Central Leader : January 11th 2012
www.aucklandnow.co.nz Wednesday, January 11, 2012 FREE ACCIDENT CARE ALL AGES ALL HOURS ALL CLINICS Phone 0800 611 111 or visit www.whitecross.co.nz Open longer. Caring more * *some material charges may apply Honours a double delight Community-minded couple: Husband and wife George Arulanantham and Anne Uma George have both received New Year honours in the form of a Queen's Service Medal. Mrs George's award is for services to the community and Mr Arulanantham's is for services to the Tamil community. Photo: JASON OXENHAM By RHIANNON HORRELL OTHER LOCAL RECIPIENTS Companion of the New Zealand Order of Merit: Professor Margaret Anne Brimble, MNZM, Epsom, for services to science. Professor Brimble is head of the Brimble Group, a team of highly qualified and experienced researchers at the University of Auckland. As a researcher she has focused on synthesis of bioactive natural products, ie, shellfish toxins as anticancer, antibacterial and antiviral agents. Officer of the New Zealand Order of Merit: Eseta Fifita Finau, Greenlane, for services to health and the Pacific community. Ms Finau is president and spokeswoman of the Tongan Nurses Association of New Zealand. She has spent much of her working life improving nursing services for Pacific people, especially Auckland's 40,000-strong Tongan community. Member of the New Zealand Order of Merit: Dr John Scott Carnachan, Epsom, for services to medicine and the community. Dr Carnachan has worked as a GP in Royal Oak for more than 30 years. He was a medical officer for the Auckland Commonwealth Games and served in Vietnam with the New Zealand Medical Corps. He is renowned for the level of care he provides to his patients, his deep sense of humility and his medical acumen. Mary Bernadette Chamberlain, Mt Eden, for services to education. Ms Chamberlain is an education consultant and was the group manager of curriculum teaching and learning design with the Ministry of Education. She has led key initiatives in the New Zealand Curriculum Framework and the National Standards. David Oliver Jones, Mt Eden, for services to business and the economy. Mr Jones is a barrister and solicitor and chairman of the New Zealand Takeovers Panel. In 1991 he was appointed as a pro bono adviser to the Minister of Justice for the company law reform programme and contributed to the passing of the Companies Act in 1993. He has also been a lecturer in company law at Auckland University and was involved in advising New Zealand rugby players as they negotiated with the World Rugby Corporation. A HUSBAND and wife have proven themselves a formi- dable pair. They work to help inte- grate refugees into Kiwi society and have excelled in their respective fields since escaping Sri Lanka in 1998. George Arulanantham and Anne Uma George from Hills- borough have both received a Queen's Service Medal in the 2012 New Year honours. They are not sure if any other couples have received awards simultaneously and say it may be a first. They sent a letter from the governor-general's office to say we'd been nominated. A week before Christmas another letter came to say we have been honoured,'' Mr Arulanantham says. We were really surprised and honoured,'' Mrs George says. Maybe people have been noticing what we are doing in the community. We feel like what we have been doing has been acknow- ledged. We are happy.'' After fleeing Sri Lanka the family spent time in Thailand before heading to New Zea- land. Mrs George is the co- ordinator of the Tamil Com- munity Education Centre in Mt Roskill and has been based there since 2003. It's language-based. We have a playgroup and we cater for adults too.'' She is passionate about empowering women and co- ordinates the Auckland Refu- gee Community Coalition Women's Group. We hold workshops to help them develop on their own,'' she says. Mrs George has also been a board member of the Mt Ros- kill Community House Advis- ory Committee, the vice- chairwoman of the Auckland Refugee Community Coal- ition, a member of the Auck- land Refugee Council and a member of the Asian Social Service of New Zealand. She also helps to establish com- munity playgroups. Mr Arulanantham esti- mates there are 3500 Tamil people in Auckland and 5500 across the country. He was heavily involved in human rights work when he first arrived here and did his best to highlight the plight of Sri Lankan people to politicians and other groups. Most of us come as refugees to avoid being killed or tortured or raped. When we stay here, if friends or family are captured by the army at home and are tortured, that will affect the settlement here. The aim is to integrate with mainstream society. Internationally, Tamil people are living all over the world. We are proud of working on human rights for any com- munity.'' He says the situation in Sri Lanka is far from over. It's become worse. Every- thing is controlled by the army. The international com- munity can help solve the issue.'' Mr Arulanantham works for Flotech, an Auckland com- pany that focuses on renew- able energy and turning waste into fuel, and after working as an engineer he is now the global service man- ager. This year he will move into research and development. I'm humbled and proud,'' he says of the award. There are a lot of volunteers work- ing with me and I feel this honour is for the community rather than just myself.'' The couple say an elder helped to guide them -- Dr Nagalingam Rasalingam. The Glen Innes resident has been helping immigrants adjust to life in New Zealand for more than 25 years. Mrs George and Mr Arulanantham have two daughters aged 24 and 17 -- one of whom is at high school and the other is finishing a law degree and has won a youth award for human rights work. If you would like to get involved with the Tamil Community Education Centre phone 625-6255.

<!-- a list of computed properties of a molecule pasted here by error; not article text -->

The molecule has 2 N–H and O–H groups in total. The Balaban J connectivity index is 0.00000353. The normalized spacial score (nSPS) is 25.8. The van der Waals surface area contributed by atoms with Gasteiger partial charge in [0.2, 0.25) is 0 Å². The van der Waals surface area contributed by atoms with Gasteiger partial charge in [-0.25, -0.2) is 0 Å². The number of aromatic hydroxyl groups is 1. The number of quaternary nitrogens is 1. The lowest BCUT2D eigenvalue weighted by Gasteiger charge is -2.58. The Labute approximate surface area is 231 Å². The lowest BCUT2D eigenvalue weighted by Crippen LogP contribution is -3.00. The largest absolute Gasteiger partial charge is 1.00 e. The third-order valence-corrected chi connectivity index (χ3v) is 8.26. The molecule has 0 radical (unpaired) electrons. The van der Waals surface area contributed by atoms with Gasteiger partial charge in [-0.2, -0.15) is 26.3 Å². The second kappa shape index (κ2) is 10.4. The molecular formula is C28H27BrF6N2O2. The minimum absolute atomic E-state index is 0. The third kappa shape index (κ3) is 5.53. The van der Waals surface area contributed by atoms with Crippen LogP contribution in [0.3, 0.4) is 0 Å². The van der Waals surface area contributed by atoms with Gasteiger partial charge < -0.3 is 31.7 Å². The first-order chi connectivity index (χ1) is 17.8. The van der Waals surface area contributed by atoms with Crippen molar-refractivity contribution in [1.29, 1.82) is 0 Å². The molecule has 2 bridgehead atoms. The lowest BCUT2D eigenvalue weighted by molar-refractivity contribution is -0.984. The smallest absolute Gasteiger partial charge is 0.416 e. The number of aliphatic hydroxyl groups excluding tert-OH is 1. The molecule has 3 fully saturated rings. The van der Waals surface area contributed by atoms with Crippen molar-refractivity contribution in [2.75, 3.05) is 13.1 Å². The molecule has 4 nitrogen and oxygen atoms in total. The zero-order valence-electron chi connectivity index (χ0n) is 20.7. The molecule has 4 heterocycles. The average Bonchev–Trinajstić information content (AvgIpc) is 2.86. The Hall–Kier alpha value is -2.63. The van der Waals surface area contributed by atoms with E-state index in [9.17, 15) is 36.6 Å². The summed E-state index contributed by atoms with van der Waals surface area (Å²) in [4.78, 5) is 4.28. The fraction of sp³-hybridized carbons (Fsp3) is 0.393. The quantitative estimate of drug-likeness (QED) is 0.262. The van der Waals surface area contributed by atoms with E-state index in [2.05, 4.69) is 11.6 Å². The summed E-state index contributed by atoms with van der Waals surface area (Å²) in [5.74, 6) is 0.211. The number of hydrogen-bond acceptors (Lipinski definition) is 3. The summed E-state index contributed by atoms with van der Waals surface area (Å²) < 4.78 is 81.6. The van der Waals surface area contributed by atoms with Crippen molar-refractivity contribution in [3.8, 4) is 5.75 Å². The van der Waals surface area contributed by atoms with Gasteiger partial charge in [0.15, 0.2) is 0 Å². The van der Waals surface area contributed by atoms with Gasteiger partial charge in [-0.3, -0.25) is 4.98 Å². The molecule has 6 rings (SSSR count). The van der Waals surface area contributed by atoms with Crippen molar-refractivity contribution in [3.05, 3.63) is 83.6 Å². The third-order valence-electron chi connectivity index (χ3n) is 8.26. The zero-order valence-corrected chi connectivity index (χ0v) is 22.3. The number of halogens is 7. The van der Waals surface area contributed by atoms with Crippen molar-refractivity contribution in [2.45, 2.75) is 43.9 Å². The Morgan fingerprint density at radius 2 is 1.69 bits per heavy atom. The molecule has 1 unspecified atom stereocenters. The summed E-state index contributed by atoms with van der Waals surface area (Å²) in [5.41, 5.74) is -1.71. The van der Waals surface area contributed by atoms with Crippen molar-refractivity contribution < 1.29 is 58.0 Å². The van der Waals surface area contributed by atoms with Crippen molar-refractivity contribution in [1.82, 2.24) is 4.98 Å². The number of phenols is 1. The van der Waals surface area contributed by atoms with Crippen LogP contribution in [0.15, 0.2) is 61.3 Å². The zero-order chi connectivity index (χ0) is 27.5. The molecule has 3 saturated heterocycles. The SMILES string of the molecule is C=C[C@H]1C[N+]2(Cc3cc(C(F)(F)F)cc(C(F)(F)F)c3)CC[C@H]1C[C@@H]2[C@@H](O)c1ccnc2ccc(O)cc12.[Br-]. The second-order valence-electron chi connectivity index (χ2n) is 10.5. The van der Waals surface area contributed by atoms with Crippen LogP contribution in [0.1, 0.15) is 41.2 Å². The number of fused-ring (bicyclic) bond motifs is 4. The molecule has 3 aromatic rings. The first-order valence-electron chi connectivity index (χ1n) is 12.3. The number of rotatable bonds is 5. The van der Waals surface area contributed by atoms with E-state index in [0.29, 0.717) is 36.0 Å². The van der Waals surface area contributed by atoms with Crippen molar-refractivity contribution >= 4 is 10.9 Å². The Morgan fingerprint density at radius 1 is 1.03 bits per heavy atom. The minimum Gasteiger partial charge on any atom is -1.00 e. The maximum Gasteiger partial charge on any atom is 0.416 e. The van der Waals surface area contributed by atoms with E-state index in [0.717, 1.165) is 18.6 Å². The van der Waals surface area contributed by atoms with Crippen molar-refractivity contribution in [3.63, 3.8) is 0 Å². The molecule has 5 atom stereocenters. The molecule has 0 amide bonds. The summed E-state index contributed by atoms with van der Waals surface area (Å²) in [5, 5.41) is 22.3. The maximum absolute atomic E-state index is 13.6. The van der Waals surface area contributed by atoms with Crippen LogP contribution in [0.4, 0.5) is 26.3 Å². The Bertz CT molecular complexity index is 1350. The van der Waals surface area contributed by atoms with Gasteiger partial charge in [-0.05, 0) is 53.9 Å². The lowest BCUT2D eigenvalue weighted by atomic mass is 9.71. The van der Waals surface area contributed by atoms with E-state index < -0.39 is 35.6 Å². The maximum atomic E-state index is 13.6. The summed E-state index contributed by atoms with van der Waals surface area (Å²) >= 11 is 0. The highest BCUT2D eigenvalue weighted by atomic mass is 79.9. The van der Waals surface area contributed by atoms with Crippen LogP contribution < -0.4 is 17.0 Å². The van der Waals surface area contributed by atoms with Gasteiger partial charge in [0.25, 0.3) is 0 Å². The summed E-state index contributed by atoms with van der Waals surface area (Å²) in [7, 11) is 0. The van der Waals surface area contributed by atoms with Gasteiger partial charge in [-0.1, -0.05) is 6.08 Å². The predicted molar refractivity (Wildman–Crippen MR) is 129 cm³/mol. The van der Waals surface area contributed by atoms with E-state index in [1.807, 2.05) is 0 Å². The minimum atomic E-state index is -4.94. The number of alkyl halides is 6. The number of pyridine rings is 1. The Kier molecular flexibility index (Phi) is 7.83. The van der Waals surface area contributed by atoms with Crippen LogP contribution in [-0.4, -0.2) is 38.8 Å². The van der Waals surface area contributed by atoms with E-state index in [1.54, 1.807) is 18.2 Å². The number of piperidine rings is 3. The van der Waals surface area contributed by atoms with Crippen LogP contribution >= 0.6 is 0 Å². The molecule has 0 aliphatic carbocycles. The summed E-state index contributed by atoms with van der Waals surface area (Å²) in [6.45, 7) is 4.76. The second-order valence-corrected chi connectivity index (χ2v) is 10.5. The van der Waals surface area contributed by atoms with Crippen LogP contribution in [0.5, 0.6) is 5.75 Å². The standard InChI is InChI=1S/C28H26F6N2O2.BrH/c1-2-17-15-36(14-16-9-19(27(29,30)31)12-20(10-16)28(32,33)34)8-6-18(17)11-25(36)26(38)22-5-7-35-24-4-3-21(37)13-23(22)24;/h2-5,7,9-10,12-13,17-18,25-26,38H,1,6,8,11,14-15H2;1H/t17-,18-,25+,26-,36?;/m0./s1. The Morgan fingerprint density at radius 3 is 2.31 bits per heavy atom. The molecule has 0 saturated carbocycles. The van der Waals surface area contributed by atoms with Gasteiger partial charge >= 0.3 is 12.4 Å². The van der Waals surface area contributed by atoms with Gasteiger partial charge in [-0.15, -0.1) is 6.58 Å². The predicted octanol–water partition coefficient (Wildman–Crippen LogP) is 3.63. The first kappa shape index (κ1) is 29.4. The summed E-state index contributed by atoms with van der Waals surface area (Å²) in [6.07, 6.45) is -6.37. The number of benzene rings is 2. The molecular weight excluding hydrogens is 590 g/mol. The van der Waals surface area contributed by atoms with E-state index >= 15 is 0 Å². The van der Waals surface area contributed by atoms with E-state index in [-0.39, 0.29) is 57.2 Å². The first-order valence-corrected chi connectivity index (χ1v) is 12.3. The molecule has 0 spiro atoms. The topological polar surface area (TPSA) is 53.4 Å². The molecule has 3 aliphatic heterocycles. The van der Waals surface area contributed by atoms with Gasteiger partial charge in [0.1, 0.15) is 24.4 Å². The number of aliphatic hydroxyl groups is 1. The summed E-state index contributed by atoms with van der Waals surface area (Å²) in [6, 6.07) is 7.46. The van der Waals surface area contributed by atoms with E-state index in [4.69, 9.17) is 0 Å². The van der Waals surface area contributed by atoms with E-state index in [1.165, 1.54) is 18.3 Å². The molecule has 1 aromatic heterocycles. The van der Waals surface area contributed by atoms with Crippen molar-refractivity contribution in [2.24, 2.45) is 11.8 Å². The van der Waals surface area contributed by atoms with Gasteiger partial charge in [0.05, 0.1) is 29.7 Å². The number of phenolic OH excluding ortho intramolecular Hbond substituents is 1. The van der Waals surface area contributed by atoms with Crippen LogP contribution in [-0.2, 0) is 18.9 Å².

December 28th 2011
January 13th 2012